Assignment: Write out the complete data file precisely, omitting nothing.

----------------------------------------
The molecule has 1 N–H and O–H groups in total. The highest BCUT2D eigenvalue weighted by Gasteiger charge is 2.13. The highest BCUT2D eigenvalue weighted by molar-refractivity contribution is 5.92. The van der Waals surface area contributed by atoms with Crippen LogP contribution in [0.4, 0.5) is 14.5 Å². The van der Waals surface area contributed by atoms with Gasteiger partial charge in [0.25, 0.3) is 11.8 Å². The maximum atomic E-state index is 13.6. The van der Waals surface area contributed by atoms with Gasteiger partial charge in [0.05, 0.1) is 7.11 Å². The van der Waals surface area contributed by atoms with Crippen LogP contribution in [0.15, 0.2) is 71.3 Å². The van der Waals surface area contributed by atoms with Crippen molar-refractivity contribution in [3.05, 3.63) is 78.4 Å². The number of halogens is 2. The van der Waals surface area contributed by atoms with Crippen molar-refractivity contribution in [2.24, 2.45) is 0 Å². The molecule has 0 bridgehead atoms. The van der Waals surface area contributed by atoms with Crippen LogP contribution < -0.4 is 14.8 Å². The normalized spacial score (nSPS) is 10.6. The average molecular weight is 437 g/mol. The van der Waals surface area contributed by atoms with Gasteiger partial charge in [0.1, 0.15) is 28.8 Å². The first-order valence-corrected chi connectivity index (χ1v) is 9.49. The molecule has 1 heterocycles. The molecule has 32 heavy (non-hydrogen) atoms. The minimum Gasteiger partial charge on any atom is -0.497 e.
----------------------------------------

The molecule has 1 N–H and O–H groups in total. The highest BCUT2D eigenvalue weighted by Gasteiger charge is 2.13. The highest BCUT2D eigenvalue weighted by molar-refractivity contribution is 5.92. The van der Waals surface area contributed by atoms with Crippen LogP contribution in [0.4, 0.5) is 14.5 Å². The van der Waals surface area contributed by atoms with Gasteiger partial charge in [0.25, 0.3) is 11.8 Å². The maximum atomic E-state index is 13.6. The van der Waals surface area contributed by atoms with Gasteiger partial charge in [0.05, 0.1) is 7.11 Å². The van der Waals surface area contributed by atoms with Crippen LogP contribution in [0.15, 0.2) is 71.3 Å². The van der Waals surface area contributed by atoms with Crippen molar-refractivity contribution in [3.05, 3.63) is 78.4 Å². The number of halogens is 2. The van der Waals surface area contributed by atoms with Crippen molar-refractivity contribution in [2.24, 2.45) is 0 Å². The molecule has 0 bridgehead atoms. The van der Waals surface area contributed by atoms with Crippen LogP contribution < -0.4 is 14.8 Å². The normalized spacial score (nSPS) is 10.6. The average molecular weight is 437 g/mol. The van der Waals surface area contributed by atoms with Gasteiger partial charge in [0.1, 0.15) is 28.8 Å². The first-order valence-corrected chi connectivity index (χ1v) is 9.49. The molecule has 1 heterocycles. The molecule has 32 heavy (non-hydrogen) atoms. The minimum Gasteiger partial charge on any atom is -0.497 e.